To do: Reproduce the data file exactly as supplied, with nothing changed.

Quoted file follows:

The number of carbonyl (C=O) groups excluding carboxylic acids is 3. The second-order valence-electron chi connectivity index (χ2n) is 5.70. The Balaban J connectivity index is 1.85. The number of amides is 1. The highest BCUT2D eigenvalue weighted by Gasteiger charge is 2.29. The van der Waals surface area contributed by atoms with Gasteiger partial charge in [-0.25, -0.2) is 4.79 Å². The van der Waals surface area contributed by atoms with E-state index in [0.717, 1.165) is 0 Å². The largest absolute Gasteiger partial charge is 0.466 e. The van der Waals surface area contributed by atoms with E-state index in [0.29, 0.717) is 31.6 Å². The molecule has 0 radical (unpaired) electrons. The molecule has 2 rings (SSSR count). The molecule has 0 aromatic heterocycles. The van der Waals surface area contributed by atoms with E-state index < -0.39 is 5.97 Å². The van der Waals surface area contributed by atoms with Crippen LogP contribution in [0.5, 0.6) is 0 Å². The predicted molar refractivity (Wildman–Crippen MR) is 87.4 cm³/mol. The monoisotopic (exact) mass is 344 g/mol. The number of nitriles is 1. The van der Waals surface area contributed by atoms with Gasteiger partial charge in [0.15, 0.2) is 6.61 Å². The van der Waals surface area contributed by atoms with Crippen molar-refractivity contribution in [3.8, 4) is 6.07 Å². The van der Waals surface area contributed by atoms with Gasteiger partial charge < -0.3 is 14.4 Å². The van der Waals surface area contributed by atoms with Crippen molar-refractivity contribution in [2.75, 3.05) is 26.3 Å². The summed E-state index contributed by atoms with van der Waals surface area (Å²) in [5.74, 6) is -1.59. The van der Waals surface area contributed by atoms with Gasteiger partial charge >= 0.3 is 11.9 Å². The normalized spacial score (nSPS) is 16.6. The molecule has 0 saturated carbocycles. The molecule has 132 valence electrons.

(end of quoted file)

The number of carbonyl (C=O) groups excluding carboxylic acids is 3. The second-order valence-electron chi connectivity index (χ2n) is 5.70. The Balaban J connectivity index is 1.85. The number of amides is 1. The highest BCUT2D eigenvalue weighted by Gasteiger charge is 2.29. The van der Waals surface area contributed by atoms with Gasteiger partial charge in [-0.25, -0.2) is 4.79 Å². The van der Waals surface area contributed by atoms with E-state index in [0.717, 1.165) is 0 Å². The largest absolute Gasteiger partial charge is 0.466 e. The van der Waals surface area contributed by atoms with E-state index in [0.29, 0.717) is 31.6 Å². The molecule has 0 radical (unpaired) electrons. The molecule has 2 rings (SSSR count). The molecule has 0 aromatic heterocycles. The van der Waals surface area contributed by atoms with E-state index < -0.39 is 5.97 Å². The van der Waals surface area contributed by atoms with Crippen LogP contribution in [0.5, 0.6) is 0 Å². The predicted molar refractivity (Wildman–Crippen MR) is 87.4 cm³/mol. The monoisotopic (exact) mass is 344 g/mol. The number of nitriles is 1. The van der Waals surface area contributed by atoms with Gasteiger partial charge in [0.15, 0.2) is 6.61 Å². The van der Waals surface area contributed by atoms with Crippen molar-refractivity contribution in [3.8, 4) is 6.07 Å². The van der Waals surface area contributed by atoms with Gasteiger partial charge < -0.3 is 14.4 Å². The van der Waals surface area contributed by atoms with Crippen molar-refractivity contribution in [2.75, 3.05) is 26.3 Å². The summed E-state index contributed by atoms with van der Waals surface area (Å²) in [5.74, 6) is -1.59. The van der Waals surface area contributed by atoms with Gasteiger partial charge >= 0.3 is 11.9 Å². The normalized spacial score (nSPS) is 16.6. The molecule has 0 saturated carbocycles. The molecule has 132 valence electrons.